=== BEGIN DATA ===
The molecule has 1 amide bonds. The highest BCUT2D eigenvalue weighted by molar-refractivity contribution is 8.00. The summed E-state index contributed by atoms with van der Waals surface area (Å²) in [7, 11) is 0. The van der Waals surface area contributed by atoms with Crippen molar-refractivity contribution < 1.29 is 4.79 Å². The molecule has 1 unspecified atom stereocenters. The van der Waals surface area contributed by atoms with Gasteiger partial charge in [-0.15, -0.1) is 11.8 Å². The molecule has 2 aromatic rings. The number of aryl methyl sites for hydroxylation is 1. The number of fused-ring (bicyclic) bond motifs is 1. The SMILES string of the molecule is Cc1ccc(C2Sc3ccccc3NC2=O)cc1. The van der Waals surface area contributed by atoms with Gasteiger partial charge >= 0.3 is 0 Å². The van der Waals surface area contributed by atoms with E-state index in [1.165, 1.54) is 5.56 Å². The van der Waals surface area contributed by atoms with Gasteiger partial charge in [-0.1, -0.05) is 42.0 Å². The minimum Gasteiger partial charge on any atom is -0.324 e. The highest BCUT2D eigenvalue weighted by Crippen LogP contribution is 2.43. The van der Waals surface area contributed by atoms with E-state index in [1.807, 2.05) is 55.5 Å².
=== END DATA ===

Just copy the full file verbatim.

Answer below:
The molecule has 1 amide bonds. The highest BCUT2D eigenvalue weighted by molar-refractivity contribution is 8.00. The summed E-state index contributed by atoms with van der Waals surface area (Å²) in [7, 11) is 0. The van der Waals surface area contributed by atoms with Crippen molar-refractivity contribution < 1.29 is 4.79 Å². The molecule has 1 unspecified atom stereocenters. The van der Waals surface area contributed by atoms with Gasteiger partial charge in [-0.15, -0.1) is 11.8 Å². The molecule has 2 aromatic rings. The number of aryl methyl sites for hydroxylation is 1. The number of fused-ring (bicyclic) bond motifs is 1. The SMILES string of the molecule is Cc1ccc(C2Sc3ccccc3NC2=O)cc1. The van der Waals surface area contributed by atoms with Gasteiger partial charge >= 0.3 is 0 Å². The van der Waals surface area contributed by atoms with E-state index in [1.165, 1.54) is 5.56 Å². The van der Waals surface area contributed by atoms with Gasteiger partial charge in [-0.1, -0.05) is 42.0 Å². The minimum Gasteiger partial charge on any atom is -0.324 e. The highest BCUT2D eigenvalue weighted by Crippen LogP contribution is 2.43. The van der Waals surface area contributed by atoms with E-state index in [1.807, 2.05) is 55.5 Å².